AVANT-GARDE ALERT: Bob Wiseman walks line between art and entertainment
In world where artists and entertainers have been ordered to stay at least 50 metres from each other lest one corrupt the other in a co-dependent spiral of mutual destruction, Bob Wiseman has been happily breaking the restraining order for years.
To say this former Blue Rodeo keyboardist’s solo career has been “out there” is an understatement. This guy can make the Rheostatics sound like Bon Jovi. Often by the time the observer gets around to thinking, “Where’s he going with this?” he’s moved on. Having produced and worked with a who’s who of avant-garde Canadiana from Leslie Feist to Margaret Atwood to members of Kids in the Hall, Wiseman has long since brought his eccentric muse and predilection for dirgy folk songs to the world of theatre and film. His latest mixed media play is called Actionable, about “lawyers, love songs and losers.” Shorts you can find on YouTube include puppet shows, low-tech animation and at one point a video that shows him playing five minutes of arpeggios ending with rhythmic bench scraping and fooling around with the strings inside the piano – and you know when that happens there’s some serious avant-garde stuff going on.
The Juno-winning performer can then turn around and pull off something that one might consider “conventional.” It might even be real love song with a coherent arrangement and sweet words and nice music and an easily understood message rendered in tuneful singing – which makes him even more “out there” to those who expect continuous “out there” from one of the most “out there” musicians in Canada.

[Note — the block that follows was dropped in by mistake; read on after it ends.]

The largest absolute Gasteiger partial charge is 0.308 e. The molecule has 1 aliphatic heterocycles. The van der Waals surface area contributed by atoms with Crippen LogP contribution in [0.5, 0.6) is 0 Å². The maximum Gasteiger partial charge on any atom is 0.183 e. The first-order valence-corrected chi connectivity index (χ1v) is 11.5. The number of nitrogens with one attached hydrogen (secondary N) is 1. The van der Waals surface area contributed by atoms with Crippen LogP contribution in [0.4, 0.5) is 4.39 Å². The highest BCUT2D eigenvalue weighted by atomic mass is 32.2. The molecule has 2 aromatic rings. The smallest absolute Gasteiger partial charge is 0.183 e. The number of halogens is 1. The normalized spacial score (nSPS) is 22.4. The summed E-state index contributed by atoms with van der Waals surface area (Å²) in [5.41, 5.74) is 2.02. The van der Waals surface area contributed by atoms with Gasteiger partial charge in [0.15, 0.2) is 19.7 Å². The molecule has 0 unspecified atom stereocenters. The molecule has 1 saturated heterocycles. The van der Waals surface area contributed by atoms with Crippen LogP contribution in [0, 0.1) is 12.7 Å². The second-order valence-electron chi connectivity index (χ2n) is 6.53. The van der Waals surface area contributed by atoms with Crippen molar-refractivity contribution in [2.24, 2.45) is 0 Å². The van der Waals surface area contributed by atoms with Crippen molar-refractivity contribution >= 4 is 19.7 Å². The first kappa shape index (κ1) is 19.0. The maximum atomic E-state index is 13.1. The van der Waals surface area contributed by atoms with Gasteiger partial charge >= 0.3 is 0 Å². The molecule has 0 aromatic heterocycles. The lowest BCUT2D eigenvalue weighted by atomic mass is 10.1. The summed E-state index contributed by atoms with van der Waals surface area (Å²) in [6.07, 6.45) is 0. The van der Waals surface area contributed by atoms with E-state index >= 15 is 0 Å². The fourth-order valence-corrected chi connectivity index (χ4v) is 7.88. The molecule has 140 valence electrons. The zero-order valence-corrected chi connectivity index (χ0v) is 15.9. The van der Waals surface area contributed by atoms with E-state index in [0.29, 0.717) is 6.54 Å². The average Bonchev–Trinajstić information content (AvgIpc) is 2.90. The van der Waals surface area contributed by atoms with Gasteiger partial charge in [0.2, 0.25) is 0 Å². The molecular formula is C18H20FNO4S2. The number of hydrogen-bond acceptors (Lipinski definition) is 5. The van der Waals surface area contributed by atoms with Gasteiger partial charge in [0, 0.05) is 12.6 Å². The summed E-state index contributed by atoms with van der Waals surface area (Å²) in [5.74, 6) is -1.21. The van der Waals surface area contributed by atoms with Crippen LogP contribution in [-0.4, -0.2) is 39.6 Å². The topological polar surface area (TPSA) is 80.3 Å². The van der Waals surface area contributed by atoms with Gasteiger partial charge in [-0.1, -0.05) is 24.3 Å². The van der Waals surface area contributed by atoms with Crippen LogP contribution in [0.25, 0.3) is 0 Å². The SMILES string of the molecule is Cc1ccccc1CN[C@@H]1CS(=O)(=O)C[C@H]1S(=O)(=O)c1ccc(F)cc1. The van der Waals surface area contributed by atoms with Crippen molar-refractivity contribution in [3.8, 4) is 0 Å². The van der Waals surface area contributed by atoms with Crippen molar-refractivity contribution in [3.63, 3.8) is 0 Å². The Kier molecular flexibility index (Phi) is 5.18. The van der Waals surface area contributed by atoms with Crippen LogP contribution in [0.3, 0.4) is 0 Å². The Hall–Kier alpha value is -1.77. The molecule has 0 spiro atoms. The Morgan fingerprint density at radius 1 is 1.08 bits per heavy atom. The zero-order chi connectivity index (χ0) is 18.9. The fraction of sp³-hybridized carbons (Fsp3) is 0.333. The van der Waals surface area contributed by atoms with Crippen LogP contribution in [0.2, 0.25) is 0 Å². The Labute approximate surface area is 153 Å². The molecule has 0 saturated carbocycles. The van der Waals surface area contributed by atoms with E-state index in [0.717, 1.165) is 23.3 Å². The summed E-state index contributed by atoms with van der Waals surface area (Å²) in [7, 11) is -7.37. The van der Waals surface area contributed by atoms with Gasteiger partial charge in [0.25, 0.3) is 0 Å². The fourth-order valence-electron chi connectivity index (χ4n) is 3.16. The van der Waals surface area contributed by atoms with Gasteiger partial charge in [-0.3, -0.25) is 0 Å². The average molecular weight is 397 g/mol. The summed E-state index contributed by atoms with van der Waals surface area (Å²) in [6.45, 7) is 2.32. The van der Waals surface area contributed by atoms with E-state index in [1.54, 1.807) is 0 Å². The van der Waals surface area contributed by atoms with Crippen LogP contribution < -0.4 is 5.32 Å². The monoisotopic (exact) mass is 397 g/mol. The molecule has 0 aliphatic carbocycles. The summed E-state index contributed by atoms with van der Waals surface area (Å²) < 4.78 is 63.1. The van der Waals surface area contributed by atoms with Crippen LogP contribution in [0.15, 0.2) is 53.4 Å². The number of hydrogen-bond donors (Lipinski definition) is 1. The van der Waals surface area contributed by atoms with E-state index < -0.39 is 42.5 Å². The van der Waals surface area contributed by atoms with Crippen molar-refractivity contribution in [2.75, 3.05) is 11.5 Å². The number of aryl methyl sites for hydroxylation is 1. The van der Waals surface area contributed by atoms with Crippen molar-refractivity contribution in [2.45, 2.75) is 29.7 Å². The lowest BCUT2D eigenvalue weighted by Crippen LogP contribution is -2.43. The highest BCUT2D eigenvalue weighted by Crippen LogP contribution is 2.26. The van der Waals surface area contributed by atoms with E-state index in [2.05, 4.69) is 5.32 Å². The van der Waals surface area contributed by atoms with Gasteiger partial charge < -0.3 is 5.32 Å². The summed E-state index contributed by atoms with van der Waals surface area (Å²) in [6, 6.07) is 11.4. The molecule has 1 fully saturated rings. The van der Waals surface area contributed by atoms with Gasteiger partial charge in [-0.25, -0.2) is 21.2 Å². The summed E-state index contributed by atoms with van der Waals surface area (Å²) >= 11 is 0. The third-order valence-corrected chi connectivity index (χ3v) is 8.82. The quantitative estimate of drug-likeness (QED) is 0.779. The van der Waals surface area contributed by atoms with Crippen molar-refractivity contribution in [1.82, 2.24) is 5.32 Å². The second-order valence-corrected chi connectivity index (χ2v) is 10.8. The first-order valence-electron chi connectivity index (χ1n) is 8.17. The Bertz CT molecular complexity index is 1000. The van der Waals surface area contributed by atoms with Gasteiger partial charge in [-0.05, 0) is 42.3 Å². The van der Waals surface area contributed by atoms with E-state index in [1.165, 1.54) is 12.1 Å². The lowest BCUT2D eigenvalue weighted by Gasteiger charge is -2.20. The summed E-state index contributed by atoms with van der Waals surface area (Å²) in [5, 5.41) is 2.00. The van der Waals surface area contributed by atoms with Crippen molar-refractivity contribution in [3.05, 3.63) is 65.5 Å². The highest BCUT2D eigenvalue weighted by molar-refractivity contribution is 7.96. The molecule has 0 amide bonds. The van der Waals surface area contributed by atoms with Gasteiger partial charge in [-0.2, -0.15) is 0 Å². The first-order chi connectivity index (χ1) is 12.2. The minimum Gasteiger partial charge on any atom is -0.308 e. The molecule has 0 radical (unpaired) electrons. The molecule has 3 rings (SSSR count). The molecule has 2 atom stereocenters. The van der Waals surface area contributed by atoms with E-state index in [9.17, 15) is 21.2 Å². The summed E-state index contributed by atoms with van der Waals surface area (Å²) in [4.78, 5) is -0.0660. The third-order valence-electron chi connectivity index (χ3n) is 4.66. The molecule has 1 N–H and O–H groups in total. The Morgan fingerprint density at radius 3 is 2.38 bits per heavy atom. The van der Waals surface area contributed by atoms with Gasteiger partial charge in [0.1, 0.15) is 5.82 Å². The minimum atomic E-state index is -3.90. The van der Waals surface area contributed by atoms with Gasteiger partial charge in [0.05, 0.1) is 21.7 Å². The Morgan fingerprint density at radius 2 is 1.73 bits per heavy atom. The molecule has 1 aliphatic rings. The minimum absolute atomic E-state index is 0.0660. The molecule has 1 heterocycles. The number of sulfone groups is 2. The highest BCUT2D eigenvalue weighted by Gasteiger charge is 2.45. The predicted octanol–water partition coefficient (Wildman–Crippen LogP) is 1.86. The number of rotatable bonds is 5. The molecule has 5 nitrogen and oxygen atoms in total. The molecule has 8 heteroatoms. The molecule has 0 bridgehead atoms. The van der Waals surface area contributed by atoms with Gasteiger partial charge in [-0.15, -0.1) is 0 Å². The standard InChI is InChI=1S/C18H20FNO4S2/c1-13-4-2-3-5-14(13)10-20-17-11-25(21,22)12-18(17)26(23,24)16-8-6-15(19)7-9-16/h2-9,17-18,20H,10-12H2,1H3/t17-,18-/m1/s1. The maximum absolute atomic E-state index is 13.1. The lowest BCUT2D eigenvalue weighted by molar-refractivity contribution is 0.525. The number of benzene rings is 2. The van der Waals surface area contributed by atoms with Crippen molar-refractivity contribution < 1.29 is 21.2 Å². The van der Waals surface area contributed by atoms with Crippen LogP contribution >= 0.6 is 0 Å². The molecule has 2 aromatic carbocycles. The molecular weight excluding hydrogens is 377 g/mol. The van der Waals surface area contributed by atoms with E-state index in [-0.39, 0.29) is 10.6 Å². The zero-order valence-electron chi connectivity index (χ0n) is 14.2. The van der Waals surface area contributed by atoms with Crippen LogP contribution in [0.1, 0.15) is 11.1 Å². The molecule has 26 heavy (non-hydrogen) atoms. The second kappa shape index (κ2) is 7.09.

Don’t be confused.
Wiseman just likes to walk the line, as he will – or won’t, as is his wont – on Wednesday when he appears for an early show at the Haven Social Club. He will accompany himself on accordion, guitar and piano as a selection of his short films are screened. Asked to rate the gig on a scale between out there and in there, he gives it “a five.”
No help here. During a short phone interview, Wiseman talks about expectations: “I know people who think all I do is far out crazy shit, and then there are people who get up and leave when I play because it’s too weird and too outside. But the best lesson I ever got was from Freddie Stone, who played with Duke Ellington and later Lighthouse. He told me many years ago that my job as an artist is to not think about the audience, but think about having a deep relationship with the work. And the audience is smart enough to know that you know your shit.”
It’s one of the ironies of artistry vs. entertainment: If you serve the work above the supposed desires of the audience, it will be more authentic and therefore please the audience that much more. On the other side stands the pure Entertainer, soaking up the applause and declaring with heartfelt enthusiasm that he or she wouldn’t be where he or she is without all the fans, who presumably did not come to this particular Entertainer’s show to experience “out there.”
So which is the true path to righteousness?
“Both are correct,” says Wiseman. “On the issue of entertaining vs. performing, a big part of what I noticed after I started making films is how entertaining people said the show was – and I know they mean it in the nicest way. It’s somehow not exactly flattering to me, but everybody has to negotiate that. I’ve known many artists that will die in the gutter because they can’t deal with entertaining or they can’t even go to a party and shake hands with some of the people you have to meet in order to do this kind of work. I think you can do both things: You can be entertaining and true to the art. Maybe it’s because I have a lot of friends in comedy. I think my relationship with my work has changed in the last 10 years. I think I’ve gotten a bigger sense of humour about standing on stage.”
So have his fans, it seems. There seems to be a bit of Andy Kaufman about Wiseman – unpredictable even in being unpredictable.